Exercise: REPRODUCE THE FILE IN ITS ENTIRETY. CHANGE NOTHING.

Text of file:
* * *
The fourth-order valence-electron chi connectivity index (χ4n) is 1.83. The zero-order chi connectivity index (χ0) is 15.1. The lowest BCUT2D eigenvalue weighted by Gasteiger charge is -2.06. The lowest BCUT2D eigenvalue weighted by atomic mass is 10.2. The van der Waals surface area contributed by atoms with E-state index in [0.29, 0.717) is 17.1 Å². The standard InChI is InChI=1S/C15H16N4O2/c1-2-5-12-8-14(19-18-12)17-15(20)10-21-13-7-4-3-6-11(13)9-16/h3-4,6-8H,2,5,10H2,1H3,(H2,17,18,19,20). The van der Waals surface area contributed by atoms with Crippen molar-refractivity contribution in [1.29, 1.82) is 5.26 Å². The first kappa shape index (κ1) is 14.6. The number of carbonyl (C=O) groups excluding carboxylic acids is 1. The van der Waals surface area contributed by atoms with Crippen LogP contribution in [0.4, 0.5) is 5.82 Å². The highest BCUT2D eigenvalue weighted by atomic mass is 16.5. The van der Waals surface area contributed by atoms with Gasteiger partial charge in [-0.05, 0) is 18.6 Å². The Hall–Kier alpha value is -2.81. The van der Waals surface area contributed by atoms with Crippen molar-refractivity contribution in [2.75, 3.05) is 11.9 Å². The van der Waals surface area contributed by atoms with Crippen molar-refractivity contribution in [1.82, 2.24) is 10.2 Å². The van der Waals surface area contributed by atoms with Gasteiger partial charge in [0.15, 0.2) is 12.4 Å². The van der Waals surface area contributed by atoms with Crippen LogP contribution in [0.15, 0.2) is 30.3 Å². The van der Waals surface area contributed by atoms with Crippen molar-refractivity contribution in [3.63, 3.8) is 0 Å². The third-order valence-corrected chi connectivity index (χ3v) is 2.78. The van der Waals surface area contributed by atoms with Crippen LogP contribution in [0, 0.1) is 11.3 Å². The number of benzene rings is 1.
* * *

The fourth-order valence-electron chi connectivity index (χ4n) is 1.83. The zero-order chi connectivity index (χ0) is 15.1. The lowest BCUT2D eigenvalue weighted by Gasteiger charge is -2.06. The lowest BCUT2D eigenvalue weighted by atomic mass is 10.2. The van der Waals surface area contributed by atoms with E-state index in [0.29, 0.717) is 17.1 Å². The standard InChI is InChI=1S/C15H16N4O2/c1-2-5-12-8-14(19-18-12)17-15(20)10-21-13-7-4-3-6-11(13)9-16/h3-4,6-8H,2,5,10H2,1H3,(H2,17,18,19,20). The van der Waals surface area contributed by atoms with Crippen molar-refractivity contribution in [1.29, 1.82) is 5.26 Å². The first kappa shape index (κ1) is 14.6. The number of carbonyl (C=O) groups excluding carboxylic acids is 1. The van der Waals surface area contributed by atoms with Crippen LogP contribution in [0.4, 0.5) is 5.82 Å². The highest BCUT2D eigenvalue weighted by atomic mass is 16.5. The van der Waals surface area contributed by atoms with Gasteiger partial charge in [-0.05, 0) is 18.6 Å². The Hall–Kier alpha value is -2.81. The van der Waals surface area contributed by atoms with Crippen molar-refractivity contribution in [2.75, 3.05) is 11.9 Å². The van der Waals surface area contributed by atoms with Crippen molar-refractivity contribution in [1.82, 2.24) is 10.2 Å². The van der Waals surface area contributed by atoms with Gasteiger partial charge in [0.15, 0.2) is 12.4 Å². The van der Waals surface area contributed by atoms with Crippen LogP contribution in [0.15, 0.2) is 30.3 Å². The van der Waals surface area contributed by atoms with Crippen molar-refractivity contribution in [3.63, 3.8) is 0 Å². The third-order valence-corrected chi connectivity index (χ3v) is 2.78. The van der Waals surface area contributed by atoms with Crippen LogP contribution in [0, 0.1) is 11.3 Å². The number of benzene rings is 1.